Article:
Certain children are selected, in infancy or early childhood, to be made doctors. Their poor little bodies are cut, and various "medicines" rubbed into the wounds, which bestow powers of divination, of healing, and of witchcraft upon the[Pg 104] children. They become restless and unable to sleep in the hut at night, and, as their minds develop, they are trained by the old doctors to succeed them.
There is in Basutoland a little creature of whom all stand in awe. He is not much bigger than a baboon, but is minus the tail, and is perfectly black, with a quantity of black hair on his body. He has hands and feet like an ordinary mortal, but is never heard to speak. He shuns the daylight, and abhors clothing, even in the coldest weather. Evidently he is above such sensations as heat and cold. This wonderful little creature is "Thokolosi," the Poisoner, the Evil One, whose deeds are cruel, revengeful, apparently unlimited. He has power to kill, to afflict in every imaginable way, to send mad, or to visit with unknown sickness; but to do good is beyond his power. There are several of these little people in the country. They generally are employed by the witch doctors to do their dirty work.
To slight a Thokolosi is to bring down disaster upon oneself. If once you offend him, or he is commanded to injure you, he will hunt you down remorselessly until his object is accomplished. During the day he generally remains hidden in the corner of the witch doctor's hut, behind the enormous juala pots, where it is so dark that he is unseen by even the sharpest eyes. If by any unfortunate chance you meet him at night,[Pg 105] you must neither point at him nor speak to him.
Whether there really are creatures in any way answering to the description of these little people or not I cannot say. My own belief is that these doctors keep Bushmen who act the part and impose upon the superstitions of the Basuto, for there certainly is some truth at the bottom of it all, as I can prove from personal experience.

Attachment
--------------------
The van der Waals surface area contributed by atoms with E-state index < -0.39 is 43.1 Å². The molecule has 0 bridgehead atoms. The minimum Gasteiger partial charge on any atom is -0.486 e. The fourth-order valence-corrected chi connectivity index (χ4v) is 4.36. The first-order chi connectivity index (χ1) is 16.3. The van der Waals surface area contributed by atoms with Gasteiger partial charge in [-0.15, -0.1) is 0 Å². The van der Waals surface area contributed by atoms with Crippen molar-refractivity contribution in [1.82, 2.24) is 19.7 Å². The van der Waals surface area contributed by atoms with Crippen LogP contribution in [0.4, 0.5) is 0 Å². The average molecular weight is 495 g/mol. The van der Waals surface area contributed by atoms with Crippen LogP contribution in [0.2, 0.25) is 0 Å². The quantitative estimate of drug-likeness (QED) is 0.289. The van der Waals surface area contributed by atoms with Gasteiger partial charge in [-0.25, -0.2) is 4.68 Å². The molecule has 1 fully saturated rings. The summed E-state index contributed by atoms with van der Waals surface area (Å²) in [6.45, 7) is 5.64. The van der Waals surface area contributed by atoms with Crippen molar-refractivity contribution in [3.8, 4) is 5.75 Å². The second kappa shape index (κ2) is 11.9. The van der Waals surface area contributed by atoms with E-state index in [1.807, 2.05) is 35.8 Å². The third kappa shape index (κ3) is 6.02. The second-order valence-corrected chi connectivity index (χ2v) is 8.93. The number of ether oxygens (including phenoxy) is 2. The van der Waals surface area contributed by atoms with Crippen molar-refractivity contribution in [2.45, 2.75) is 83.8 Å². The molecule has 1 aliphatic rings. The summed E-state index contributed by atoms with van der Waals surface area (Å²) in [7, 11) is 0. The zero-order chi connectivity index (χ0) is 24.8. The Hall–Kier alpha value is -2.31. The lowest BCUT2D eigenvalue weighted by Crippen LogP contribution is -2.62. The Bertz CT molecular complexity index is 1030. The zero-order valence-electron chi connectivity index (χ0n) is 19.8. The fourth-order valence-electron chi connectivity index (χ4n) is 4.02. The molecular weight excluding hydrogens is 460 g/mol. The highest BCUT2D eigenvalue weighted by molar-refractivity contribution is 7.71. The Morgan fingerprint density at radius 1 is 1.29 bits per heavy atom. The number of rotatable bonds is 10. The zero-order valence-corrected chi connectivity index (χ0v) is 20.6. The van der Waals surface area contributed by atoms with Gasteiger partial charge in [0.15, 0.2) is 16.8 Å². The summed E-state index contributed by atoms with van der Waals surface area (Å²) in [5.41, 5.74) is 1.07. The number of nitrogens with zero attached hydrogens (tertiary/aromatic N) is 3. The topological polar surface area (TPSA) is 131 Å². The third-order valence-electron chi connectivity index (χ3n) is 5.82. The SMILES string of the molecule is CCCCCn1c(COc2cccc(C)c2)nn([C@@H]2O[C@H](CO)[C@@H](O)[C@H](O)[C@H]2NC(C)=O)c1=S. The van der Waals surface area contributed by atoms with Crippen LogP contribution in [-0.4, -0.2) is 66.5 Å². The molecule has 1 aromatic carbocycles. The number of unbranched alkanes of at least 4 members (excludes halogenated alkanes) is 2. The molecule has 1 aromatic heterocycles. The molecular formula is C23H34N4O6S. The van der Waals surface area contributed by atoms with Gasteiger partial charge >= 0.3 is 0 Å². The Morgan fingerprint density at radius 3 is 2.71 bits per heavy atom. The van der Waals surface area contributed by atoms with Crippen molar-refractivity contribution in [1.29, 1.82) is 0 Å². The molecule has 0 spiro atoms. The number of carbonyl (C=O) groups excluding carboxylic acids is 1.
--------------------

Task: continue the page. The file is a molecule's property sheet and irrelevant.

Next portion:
Some years ago, before I knew of the existence of Thokolosi, I was obliged to go to our cowshed rather late one evening to investigate the disturbance amongst the cows. The moon was nearly full at the time, and was shining brightly. The shed was at the bottom of our garden, some little way from the house. I went, accompanied by my native nurse girl and our big black retriever. Nothing occurred until we were returning, when suddenly we heard what I took to be a dog running from the Residency through the dead leaves in the garden towards us. I had barely said "What's that?" when we heard the "ping" of the wire fence, and saw, crossing the path, not a dozen yards in front of us, a little black creature about the size and shape of a boy of six. The night being very clear and bright there was no mistaking the fact that it was a human form of some sort. It ran with a peculiar shuffle, moving its head from side to[Pg 106] side, straight through our garden into the darkness beyond. When my girl saw it she caught hold of me in terror, but uttered no word. The dog, on the contrary, gave vent to a sound half growl, half howl, and tore off to the house, where we followed as quickly as possible, and found him under my little son's bed, from whence he refused to stir. This was to my mind conclusive proof that I had not been "imagining things," as was said to me when I described what had occurred; for the dog is a really plucky one, and I had never seen him afraid before. My girl then told me we had seen "Thokolosi."